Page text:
Princess Charlotte Elizabeth Diana merchandise on eBay

The name of the latest addition to the Royal Family, Her Royal Highness Princess Charlotte of Cambridge to give her full title, was announced today to be Charlotte Elizabeth Diana. Congratulations to the Cambridges on their new daughter.

Within hours eBay is full of mugs, photos, pillows, fridge magnets, and all manner of merchandise commemorating the Royal birth. Whatever your views of the Royal Family it’s indisputable that many people in the country and around the world will be eager to purchase a souvenir, if only in the hope that one day it might attain a monetary value, although in the past that’s been proven doubtful.

Princess Charlotte Elizabeth Diana

If you’re one of the people flogging some souvenir merchandise, a word of warning. If you’re not using your own images then the chances are high that you’re abusing someone else’s copyright. Of course some reputable sellers may have paid to use the images, but it’s a pretty fair assumption (especially on a Bank Holiday) that most haven’t.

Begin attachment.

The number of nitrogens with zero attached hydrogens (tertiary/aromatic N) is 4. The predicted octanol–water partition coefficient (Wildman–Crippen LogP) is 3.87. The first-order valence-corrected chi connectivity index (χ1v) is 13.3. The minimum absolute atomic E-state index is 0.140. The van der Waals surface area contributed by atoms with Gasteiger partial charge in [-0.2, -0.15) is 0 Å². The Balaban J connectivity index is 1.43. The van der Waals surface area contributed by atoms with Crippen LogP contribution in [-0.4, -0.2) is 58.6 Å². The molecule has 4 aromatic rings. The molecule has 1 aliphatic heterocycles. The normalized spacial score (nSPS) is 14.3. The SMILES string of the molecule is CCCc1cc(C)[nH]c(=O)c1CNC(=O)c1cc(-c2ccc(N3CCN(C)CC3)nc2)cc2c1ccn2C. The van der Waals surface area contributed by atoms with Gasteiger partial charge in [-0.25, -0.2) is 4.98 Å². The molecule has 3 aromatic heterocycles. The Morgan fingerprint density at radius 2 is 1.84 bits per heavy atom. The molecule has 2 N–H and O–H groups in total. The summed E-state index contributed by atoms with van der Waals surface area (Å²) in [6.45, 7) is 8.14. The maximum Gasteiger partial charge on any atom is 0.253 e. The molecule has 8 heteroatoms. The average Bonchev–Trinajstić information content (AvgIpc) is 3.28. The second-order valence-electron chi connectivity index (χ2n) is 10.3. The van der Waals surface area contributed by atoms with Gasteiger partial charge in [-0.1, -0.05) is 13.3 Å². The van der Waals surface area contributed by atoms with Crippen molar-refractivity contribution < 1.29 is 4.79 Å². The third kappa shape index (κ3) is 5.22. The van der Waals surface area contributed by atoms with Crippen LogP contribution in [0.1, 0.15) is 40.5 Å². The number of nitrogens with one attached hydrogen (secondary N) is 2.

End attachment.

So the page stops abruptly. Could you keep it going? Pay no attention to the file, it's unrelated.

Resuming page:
Copyright issues

The legal position governing the use, for commercial purposes, of images of Members of the Royal Family on articles for sale is quite liberal… “The Lord Chamberlain’s Office will not generally seek to oppose the use of images of Members of the Royal Family on certain articles which are for sale, providing they are of a permanent kind, free from advertisement, in good taste, carry no implication that the firm concerned has received Royal Custom or approval, and are not in contravention of any trademark or copyright“.

That all sounds pretty good, apart from the last 10 words, do you own the copyright to the images you’re using or do they belong to someone else?

A quick glance at the eBay listings and the images all appear to have been grabbed from newspaper websites or Royal Websites announcing the birth. These images are all owned by the photographers that shot them, or the company that they’re employed by or sold them to. If you’re using them without paying for them then you could be sued.

Even if you nicked the photos from a Royal website the photos are still under copyright, for instance the website carries the warning “Copyright in all photographs on the site belongs to the Press Association unless otherwise stated“.

Ultimately the only way to ensure you can’t be sued is to use photographs you’ve shot yourself or photographs you’ve for which you’ve paid to use for commercial purposes. Anything else is illegal so if you’re thinking of buying some commemorative merchandise spend a bit more and buy something using properly licensed images.